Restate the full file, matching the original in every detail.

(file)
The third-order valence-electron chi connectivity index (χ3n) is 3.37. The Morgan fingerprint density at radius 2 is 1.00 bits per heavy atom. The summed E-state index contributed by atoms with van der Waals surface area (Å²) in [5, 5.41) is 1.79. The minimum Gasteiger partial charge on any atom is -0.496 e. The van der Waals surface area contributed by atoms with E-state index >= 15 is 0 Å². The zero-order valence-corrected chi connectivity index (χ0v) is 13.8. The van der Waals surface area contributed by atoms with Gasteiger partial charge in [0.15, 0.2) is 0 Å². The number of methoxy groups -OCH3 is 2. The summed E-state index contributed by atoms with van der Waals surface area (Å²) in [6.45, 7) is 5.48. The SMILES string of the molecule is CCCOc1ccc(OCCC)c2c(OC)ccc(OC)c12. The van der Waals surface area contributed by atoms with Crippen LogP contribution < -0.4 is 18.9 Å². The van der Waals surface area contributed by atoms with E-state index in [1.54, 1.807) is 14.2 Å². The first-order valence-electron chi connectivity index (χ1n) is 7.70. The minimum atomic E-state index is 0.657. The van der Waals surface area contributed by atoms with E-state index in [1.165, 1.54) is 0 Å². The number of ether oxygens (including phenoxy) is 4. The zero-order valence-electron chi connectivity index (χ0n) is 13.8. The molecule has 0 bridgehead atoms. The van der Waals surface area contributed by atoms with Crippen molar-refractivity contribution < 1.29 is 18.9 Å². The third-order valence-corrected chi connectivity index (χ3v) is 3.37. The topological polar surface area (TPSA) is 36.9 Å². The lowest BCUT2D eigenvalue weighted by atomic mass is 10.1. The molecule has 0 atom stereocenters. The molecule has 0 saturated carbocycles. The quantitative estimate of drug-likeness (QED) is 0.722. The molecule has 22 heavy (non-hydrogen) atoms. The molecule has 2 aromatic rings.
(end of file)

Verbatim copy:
The third-order valence-electron chi connectivity index (χ3n) is 3.37. The Morgan fingerprint density at radius 2 is 1.00 bits per heavy atom. The summed E-state index contributed by atoms with van der Waals surface area (Å²) in [5, 5.41) is 1.79. The minimum Gasteiger partial charge on any atom is -0.496 e. The van der Waals surface area contributed by atoms with E-state index >= 15 is 0 Å². The zero-order valence-corrected chi connectivity index (χ0v) is 13.8. The van der Waals surface area contributed by atoms with Gasteiger partial charge in [0.15, 0.2) is 0 Å². The number of methoxy groups -OCH3 is 2. The summed E-state index contributed by atoms with van der Waals surface area (Å²) in [6.45, 7) is 5.48. The SMILES string of the molecule is CCCOc1ccc(OCCC)c2c(OC)ccc(OC)c12. The van der Waals surface area contributed by atoms with Crippen LogP contribution < -0.4 is 18.9 Å². The van der Waals surface area contributed by atoms with E-state index in [1.54, 1.807) is 14.2 Å². The first-order valence-electron chi connectivity index (χ1n) is 7.70. The minimum atomic E-state index is 0.657. The van der Waals surface area contributed by atoms with E-state index in [1.165, 1.54) is 0 Å². The number of ether oxygens (including phenoxy) is 4. The zero-order valence-electron chi connectivity index (χ0n) is 13.8. The molecule has 0 bridgehead atoms. The van der Waals surface area contributed by atoms with Crippen molar-refractivity contribution < 1.29 is 18.9 Å². The third-order valence-corrected chi connectivity index (χ3v) is 3.37. The topological polar surface area (TPSA) is 36.9 Å². The lowest BCUT2D eigenvalue weighted by atomic mass is 10.1. The molecule has 0 atom stereocenters. The molecule has 0 saturated carbocycles. The quantitative estimate of drug-likeness (QED) is 0.722. The molecule has 22 heavy (non-hydrogen) atoms. The molecule has 2 aromatic rings.